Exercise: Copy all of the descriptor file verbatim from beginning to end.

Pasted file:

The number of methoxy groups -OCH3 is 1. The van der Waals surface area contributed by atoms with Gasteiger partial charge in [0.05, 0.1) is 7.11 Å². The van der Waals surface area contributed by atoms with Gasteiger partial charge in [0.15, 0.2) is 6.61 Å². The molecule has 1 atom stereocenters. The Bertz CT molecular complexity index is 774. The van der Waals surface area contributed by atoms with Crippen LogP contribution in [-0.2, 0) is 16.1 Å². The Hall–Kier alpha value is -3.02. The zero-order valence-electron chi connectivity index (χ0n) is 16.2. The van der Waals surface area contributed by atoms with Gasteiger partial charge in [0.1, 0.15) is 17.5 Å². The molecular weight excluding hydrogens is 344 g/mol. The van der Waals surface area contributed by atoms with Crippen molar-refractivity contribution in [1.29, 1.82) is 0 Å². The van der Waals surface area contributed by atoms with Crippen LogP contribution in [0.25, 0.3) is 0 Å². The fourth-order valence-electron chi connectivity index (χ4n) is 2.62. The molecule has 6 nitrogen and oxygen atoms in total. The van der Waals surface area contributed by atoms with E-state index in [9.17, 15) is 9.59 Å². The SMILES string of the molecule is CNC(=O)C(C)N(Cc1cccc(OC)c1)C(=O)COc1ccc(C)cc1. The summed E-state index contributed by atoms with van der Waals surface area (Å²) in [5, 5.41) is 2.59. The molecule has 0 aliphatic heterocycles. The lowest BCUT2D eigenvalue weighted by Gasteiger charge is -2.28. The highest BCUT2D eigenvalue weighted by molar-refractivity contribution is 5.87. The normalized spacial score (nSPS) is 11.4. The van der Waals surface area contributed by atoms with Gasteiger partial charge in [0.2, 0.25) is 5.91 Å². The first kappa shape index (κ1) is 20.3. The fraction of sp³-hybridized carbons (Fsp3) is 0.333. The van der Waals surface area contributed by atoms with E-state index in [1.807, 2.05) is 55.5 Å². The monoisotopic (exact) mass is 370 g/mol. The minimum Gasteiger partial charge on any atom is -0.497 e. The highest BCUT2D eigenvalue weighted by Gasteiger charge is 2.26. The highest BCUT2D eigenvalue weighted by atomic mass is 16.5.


The number of methoxy groups -OCH3 is 1. The van der Waals surface area contributed by atoms with Gasteiger partial charge in [0.05, 0.1) is 7.11 Å². The van der Waals surface area contributed by atoms with Gasteiger partial charge in [0.15, 0.2) is 6.61 Å². The molecule has 1 atom stereocenters. The Bertz CT molecular complexity index is 774. The van der Waals surface area contributed by atoms with Crippen LogP contribution in [-0.2, 0) is 16.1 Å². The Hall–Kier alpha value is -3.02. The zero-order valence-electron chi connectivity index (χ0n) is 16.2. The van der Waals surface area contributed by atoms with Gasteiger partial charge in [0.1, 0.15) is 17.5 Å². The molecular weight excluding hydrogens is 344 g/mol. The van der Waals surface area contributed by atoms with Crippen molar-refractivity contribution in [1.29, 1.82) is 0 Å². The van der Waals surface area contributed by atoms with Crippen LogP contribution in [0.25, 0.3) is 0 Å². The fourth-order valence-electron chi connectivity index (χ4n) is 2.62. The molecule has 6 nitrogen and oxygen atoms in total. The van der Waals surface area contributed by atoms with E-state index in [9.17, 15) is 9.59 Å². The SMILES string of the molecule is CNC(=O)C(C)N(Cc1cccc(OC)c1)C(=O)COc1ccc(C)cc1. The summed E-state index contributed by atoms with van der Waals surface area (Å²) in [5, 5.41) is 2.59. The molecule has 0 aliphatic heterocycles. The lowest BCUT2D eigenvalue weighted by Gasteiger charge is -2.28. The highest BCUT2D eigenvalue weighted by molar-refractivity contribution is 5.87. The normalized spacial score (nSPS) is 11.4. The van der Waals surface area contributed by atoms with Gasteiger partial charge in [0.2, 0.25) is 5.91 Å². The first kappa shape index (κ1) is 20.3. The fraction of sp³-hybridized carbons (Fsp3) is 0.333. The van der Waals surface area contributed by atoms with E-state index in [1.807, 2.05) is 55.5 Å². The monoisotopic (exact) mass is 370 g/mol. The minimum Gasteiger partial charge on any atom is -0.497 e. The highest BCUT2D eigenvalue weighted by Gasteiger charge is 2.26. The highest BCUT2D eigenvalue weighted by atomic mass is 16.5.